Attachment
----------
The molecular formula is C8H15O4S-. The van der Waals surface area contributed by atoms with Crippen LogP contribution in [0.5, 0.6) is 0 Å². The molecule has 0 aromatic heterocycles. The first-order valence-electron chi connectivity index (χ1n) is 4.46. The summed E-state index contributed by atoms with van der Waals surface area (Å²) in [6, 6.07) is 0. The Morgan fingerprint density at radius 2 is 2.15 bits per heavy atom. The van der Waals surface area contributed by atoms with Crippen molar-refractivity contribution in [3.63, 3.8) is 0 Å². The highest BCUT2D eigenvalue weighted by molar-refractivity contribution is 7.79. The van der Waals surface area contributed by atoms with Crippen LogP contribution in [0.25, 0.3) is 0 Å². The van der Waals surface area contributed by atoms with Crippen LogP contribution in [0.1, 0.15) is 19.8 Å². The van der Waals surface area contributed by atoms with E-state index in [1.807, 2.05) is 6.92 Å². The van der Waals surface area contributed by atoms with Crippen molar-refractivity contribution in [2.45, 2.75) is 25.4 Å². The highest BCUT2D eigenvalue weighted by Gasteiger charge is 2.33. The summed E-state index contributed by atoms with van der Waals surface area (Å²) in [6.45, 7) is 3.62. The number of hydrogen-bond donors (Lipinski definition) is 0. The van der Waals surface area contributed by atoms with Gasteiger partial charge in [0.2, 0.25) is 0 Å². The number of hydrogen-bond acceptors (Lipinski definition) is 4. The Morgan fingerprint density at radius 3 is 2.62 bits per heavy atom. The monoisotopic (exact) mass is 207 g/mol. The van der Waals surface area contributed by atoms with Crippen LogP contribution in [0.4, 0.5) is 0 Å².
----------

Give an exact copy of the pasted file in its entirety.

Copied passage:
The molecular formula is C8H15O4S-. The van der Waals surface area contributed by atoms with Crippen LogP contribution in [0.5, 0.6) is 0 Å². The molecule has 0 aromatic heterocycles. The first-order valence-electron chi connectivity index (χ1n) is 4.46. The summed E-state index contributed by atoms with van der Waals surface area (Å²) in [6, 6.07) is 0. The Morgan fingerprint density at radius 2 is 2.15 bits per heavy atom. The van der Waals surface area contributed by atoms with Crippen molar-refractivity contribution in [3.63, 3.8) is 0 Å². The highest BCUT2D eigenvalue weighted by molar-refractivity contribution is 7.79. The van der Waals surface area contributed by atoms with Crippen LogP contribution in [0.25, 0.3) is 0 Å². The van der Waals surface area contributed by atoms with Crippen LogP contribution in [0.1, 0.15) is 19.8 Å². The van der Waals surface area contributed by atoms with E-state index in [1.807, 2.05) is 6.92 Å². The van der Waals surface area contributed by atoms with Crippen molar-refractivity contribution in [2.45, 2.75) is 25.4 Å². The highest BCUT2D eigenvalue weighted by Gasteiger charge is 2.33. The summed E-state index contributed by atoms with van der Waals surface area (Å²) in [6.45, 7) is 3.62. The number of hydrogen-bond donors (Lipinski definition) is 0. The van der Waals surface area contributed by atoms with Gasteiger partial charge in [0.2, 0.25) is 0 Å². The number of hydrogen-bond acceptors (Lipinski definition) is 4. The Morgan fingerprint density at radius 3 is 2.62 bits per heavy atom. The monoisotopic (exact) mass is 207 g/mol. The van der Waals surface area contributed by atoms with Crippen LogP contribution in [0.4, 0.5) is 0 Å².